WCL offers a rich selection of courses related to the law of democratic politics, elections and the legislative process. The courses in this field address the interplay between the way law is made in legislative and administrative bodies and the way law regulates the dynamics of the political system and the legislative process itself.
Lawyers specializing in this field may practice as legislative staff at the federal, state, county, or local level; as political advocates working for public interest or private organizations that lobby federal, state, county, and local legislatures; as lawyers on the staff of political candidates and campaigns; in law firms on behalf of clients seeking to influence legislation or comply with the complex body of campaign finance and election rules; as attorneys and legislative experts in government agencies, public interest groups or non-governmental organizations working on voting rights, campaign finance law and political participation; or as judges, legislators, administrators, political officeholders, or litigators who want to have a detailed knowledge of the legislative process.
The foundational courses address public law, legislation and the political process. First year students on this path should consider the first year elective in Public Law. In the second and third years, students should begin with Law of the American Political Process if they are especially interested in the law of campaigns and voting, and with the Legislation Seminar if they are especially interested in legislative advocacy and the judicial construction of statutes, or both. Students studying in either of these classes will benefit from taking or having taken Constitutional Law, a required course in the J.D. curriculum. Other closely relevant upper-level courses for students interested in campaigns and voting include First Amendment, the Problems in the Democratic Process Seminar, and the Law of Elections. Meantime, students interested in legislative advocacy should consider courses in the relevant allied field, i.e. Civil Rights, Antirust, Banking Law, the Congress, Law Making and Foreign Affairs Seminar, and so on.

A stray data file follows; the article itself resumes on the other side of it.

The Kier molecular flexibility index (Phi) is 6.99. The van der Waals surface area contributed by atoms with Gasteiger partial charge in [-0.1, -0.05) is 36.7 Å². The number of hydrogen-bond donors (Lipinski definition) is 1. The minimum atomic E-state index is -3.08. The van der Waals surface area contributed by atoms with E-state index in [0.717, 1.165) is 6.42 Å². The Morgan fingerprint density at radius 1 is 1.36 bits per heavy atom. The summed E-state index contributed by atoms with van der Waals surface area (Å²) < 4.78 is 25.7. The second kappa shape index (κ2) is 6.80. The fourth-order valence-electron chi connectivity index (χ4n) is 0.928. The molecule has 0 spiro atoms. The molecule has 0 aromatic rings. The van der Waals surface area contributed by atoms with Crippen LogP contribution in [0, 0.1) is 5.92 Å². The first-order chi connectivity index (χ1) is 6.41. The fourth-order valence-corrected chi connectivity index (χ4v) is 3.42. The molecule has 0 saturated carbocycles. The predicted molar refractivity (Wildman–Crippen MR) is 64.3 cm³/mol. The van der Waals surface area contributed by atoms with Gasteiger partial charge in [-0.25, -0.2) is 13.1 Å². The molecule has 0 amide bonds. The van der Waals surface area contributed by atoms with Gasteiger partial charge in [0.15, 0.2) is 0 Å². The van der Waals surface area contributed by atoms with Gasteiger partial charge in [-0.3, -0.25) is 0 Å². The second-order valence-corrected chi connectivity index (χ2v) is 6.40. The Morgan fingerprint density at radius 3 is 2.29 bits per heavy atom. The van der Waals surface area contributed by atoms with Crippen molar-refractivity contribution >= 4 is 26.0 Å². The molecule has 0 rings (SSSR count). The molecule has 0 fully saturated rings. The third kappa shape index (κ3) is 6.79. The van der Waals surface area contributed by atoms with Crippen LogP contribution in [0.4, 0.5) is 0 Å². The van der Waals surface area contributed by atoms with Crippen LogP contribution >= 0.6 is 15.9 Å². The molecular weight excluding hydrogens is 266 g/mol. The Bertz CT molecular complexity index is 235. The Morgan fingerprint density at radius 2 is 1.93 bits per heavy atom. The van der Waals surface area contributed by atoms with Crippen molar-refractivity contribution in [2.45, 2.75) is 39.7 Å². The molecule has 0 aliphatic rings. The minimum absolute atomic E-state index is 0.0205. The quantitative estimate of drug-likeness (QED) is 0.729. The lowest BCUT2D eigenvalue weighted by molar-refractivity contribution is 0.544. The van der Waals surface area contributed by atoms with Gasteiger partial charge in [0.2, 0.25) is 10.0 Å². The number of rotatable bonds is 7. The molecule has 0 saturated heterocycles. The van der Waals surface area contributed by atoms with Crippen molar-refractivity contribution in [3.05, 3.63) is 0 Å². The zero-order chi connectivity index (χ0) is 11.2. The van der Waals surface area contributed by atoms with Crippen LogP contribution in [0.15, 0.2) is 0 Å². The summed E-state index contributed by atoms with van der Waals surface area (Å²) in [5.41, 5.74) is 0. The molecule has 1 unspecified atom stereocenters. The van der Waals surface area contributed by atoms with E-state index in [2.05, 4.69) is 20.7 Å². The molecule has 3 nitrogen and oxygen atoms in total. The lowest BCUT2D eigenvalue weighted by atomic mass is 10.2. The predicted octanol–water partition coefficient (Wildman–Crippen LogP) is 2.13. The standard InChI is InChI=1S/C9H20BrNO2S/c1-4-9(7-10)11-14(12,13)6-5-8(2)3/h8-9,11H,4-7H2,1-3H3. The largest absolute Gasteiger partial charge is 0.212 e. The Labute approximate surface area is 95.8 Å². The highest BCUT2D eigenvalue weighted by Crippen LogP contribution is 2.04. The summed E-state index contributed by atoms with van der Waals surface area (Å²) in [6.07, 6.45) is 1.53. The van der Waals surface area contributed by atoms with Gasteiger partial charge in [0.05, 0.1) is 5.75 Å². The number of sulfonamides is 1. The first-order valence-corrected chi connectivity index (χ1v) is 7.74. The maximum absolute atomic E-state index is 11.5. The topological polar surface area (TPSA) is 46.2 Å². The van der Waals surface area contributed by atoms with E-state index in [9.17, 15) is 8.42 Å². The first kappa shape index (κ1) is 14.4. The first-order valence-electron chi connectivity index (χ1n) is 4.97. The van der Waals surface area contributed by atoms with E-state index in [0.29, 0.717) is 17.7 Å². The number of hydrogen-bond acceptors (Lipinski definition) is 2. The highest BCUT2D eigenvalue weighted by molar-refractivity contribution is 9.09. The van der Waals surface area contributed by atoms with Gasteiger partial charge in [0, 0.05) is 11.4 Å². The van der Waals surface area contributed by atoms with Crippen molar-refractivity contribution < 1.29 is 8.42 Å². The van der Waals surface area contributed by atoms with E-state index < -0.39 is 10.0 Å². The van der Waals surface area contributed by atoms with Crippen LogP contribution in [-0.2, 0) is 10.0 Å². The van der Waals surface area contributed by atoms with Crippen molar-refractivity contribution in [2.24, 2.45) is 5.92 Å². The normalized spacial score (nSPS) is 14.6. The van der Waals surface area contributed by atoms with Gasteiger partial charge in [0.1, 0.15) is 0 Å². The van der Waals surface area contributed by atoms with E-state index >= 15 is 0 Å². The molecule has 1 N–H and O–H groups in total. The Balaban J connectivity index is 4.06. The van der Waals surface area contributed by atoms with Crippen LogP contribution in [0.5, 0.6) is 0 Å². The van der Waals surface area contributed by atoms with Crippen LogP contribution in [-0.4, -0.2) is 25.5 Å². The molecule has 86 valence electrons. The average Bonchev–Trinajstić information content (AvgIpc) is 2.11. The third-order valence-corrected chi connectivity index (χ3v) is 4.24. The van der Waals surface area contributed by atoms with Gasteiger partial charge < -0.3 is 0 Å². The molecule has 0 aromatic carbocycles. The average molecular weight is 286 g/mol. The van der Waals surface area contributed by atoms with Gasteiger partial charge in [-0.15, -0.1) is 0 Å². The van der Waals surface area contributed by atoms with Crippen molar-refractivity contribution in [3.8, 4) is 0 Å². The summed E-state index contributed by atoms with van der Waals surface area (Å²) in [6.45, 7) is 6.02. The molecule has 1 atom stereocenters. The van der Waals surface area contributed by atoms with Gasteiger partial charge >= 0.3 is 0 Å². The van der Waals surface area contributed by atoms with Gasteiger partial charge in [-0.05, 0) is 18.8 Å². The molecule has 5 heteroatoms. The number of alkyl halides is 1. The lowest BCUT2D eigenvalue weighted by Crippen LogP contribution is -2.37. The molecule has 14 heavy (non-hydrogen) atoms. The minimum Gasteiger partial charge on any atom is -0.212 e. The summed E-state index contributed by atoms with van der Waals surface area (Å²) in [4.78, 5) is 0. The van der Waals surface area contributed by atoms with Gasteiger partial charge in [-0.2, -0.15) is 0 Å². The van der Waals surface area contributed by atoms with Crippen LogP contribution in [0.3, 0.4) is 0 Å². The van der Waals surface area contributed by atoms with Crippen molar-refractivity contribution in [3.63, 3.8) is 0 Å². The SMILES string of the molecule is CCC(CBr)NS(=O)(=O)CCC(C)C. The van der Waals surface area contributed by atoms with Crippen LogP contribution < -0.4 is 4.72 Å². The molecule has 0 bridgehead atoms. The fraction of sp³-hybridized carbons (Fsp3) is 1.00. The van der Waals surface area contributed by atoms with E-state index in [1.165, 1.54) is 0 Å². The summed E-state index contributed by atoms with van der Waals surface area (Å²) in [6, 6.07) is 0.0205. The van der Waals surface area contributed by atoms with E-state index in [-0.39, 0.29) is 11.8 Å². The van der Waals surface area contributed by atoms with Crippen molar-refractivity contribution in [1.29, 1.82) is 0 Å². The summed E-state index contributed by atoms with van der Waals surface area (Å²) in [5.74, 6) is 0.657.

Upper-level students should also explore taking one of WCL’s experiential course offerings focused on the legislative arena. The class on Legislative Process and Political Rhetoric focuses on the mechanics and politics of legislative process, as well as the methods of political rhetoric and persuasion. Most students work in legislative externships in state and federal government, or with a public interest group. In the Legislative Practicum, most students work in externships in Congress, primarily on committee staffs, federal agencies or public interest groups. In addition, Legislative Practicum students take the Legislative Practice Externship Seminar that examines Congress in depth.
The WCL Program on Law and Government’s Summer Institute frequently sponsors relevant summer classes, including a Voting Rights Institute and classes on Congress.